BTW, most medical admissions are not emergencies. Imagine walking through the RVH and past the specialist wards and departments. Most are elective or mixed.

  • Zig70

    I’ve always subscribed to the practice that management of experts doesn’t require managers at the same or higher level but managers as enablers. Have to say it hasn’t been easy to implement due to either defensive poor management, HR that don’t buy into/understand the concept or experts that feel the need to be managed by betters. Not easy.

  • 23×7

    I agree we need to train more doctors and consultants but do you have any evidence that the BMA doesn’t want this or is it really down to university and NHS funding?

  • 23×7

    I’m no Tory supporter but there is clear evidence of increased mortality at the weekends that must be addressed. This could be due to a variety of reasons including the availability of experienced staff.

  • 23×7

    Or shorter waiting lists.

  • hugh mccloy

    Clear evidence has been presented in deaths due to A&E closures, maternity closures, ambulance response times, capacity … what changed post those revelations ?

  • hugh mccloy

    Donaldson has not been ignored, it was out to consultation and post consultation papers have not been produced by DHSSPS.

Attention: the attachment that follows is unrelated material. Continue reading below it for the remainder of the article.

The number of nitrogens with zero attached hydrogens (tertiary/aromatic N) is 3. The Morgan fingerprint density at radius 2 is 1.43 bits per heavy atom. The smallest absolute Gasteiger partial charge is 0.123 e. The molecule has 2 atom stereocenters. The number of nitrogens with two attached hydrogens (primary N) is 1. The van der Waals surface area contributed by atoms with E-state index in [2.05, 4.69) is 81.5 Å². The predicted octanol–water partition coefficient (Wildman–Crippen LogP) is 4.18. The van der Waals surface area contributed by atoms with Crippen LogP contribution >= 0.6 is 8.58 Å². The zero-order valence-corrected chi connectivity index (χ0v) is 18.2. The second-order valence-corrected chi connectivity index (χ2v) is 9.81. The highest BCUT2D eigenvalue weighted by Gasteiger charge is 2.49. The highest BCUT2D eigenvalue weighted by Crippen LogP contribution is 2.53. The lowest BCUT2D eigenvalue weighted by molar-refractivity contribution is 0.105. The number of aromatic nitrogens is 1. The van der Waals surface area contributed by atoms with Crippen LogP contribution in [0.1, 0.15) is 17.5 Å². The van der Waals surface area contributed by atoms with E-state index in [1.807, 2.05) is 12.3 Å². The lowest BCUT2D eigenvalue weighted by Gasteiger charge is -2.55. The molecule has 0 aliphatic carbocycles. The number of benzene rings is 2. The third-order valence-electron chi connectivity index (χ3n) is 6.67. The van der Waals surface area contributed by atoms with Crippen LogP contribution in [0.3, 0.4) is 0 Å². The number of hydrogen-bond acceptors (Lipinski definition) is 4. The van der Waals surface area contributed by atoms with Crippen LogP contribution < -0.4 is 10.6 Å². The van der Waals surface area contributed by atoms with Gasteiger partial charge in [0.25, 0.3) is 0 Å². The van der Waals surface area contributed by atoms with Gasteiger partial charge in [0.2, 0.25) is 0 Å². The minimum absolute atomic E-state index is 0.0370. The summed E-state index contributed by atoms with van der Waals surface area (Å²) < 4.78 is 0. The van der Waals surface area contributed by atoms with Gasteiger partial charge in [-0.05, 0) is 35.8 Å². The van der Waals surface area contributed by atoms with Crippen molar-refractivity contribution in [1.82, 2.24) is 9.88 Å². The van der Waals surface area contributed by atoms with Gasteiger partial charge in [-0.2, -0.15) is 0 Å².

• hugh mccloy

    check out family courts and see the back logs

  • gsblue

    Even for some types of relative emergencies, there can’t be 24 operating as it has been shown that those taken to theatre overnight for surgery do less well – this applies for even relatively simple procedures such as appendicectomy for acute appendicitis.

    Complex procedures are even more difficult and overnight is often not the time to have staff on top form to do the best for patients. Same would go for doing extra much less urgent work at the weekends – if the exact same support team isn’t there as during the week, patient care could suffer. Doing routine procedures overnight would obviously be ridiculous for safety reasons.

    The issue is much more complex than Mr Hunt makes out, and I have no doubt he and his advisers know this. His primary concern isn’t patient care.

    It’s interesting when you look at consultant salaries in Ireland – they’re significantly higher than in the UK but were reduced a few years ago (still above UK levels), but were increased again when there was a loss of staff to elsewhere (particularly the states).

  • hugh mccloy

    This is more of a move to force GP’s and other areas to go private, just like dentistry.

  • gsblue

    The evidence is entirely unclear as to what the cause is.

  • hugh mccloy

    You should bring the likes of Dr Jarman into this, many factors in hospital deaths

  • hugh mccloy

    The more smaller hospitals the gov close the less training spaces there are, most of the issues we see today have been created since 2005 by gov planning based on £ not medical panning based on otucomes

  • Sergiogiorgio

    I disagree with your last sentence Eireanne. I’ve seen some truly awful consultants, doctors, nurses and auxiliaries within various NHS hospitals over the years. I’ve also seen some excellent staff as well but these seem to be declining. Until we can accept that the NHS is no longer fit for purpose and can no longer be adequately funded in its current state, the situation will continue to deteriorate. This “sainted” NHS narrative is a socialist fairy story and stops us facing the reality that the NHS needs to change. Throwing money at it just doesn’t work, the last Labour government showed that. Stafford?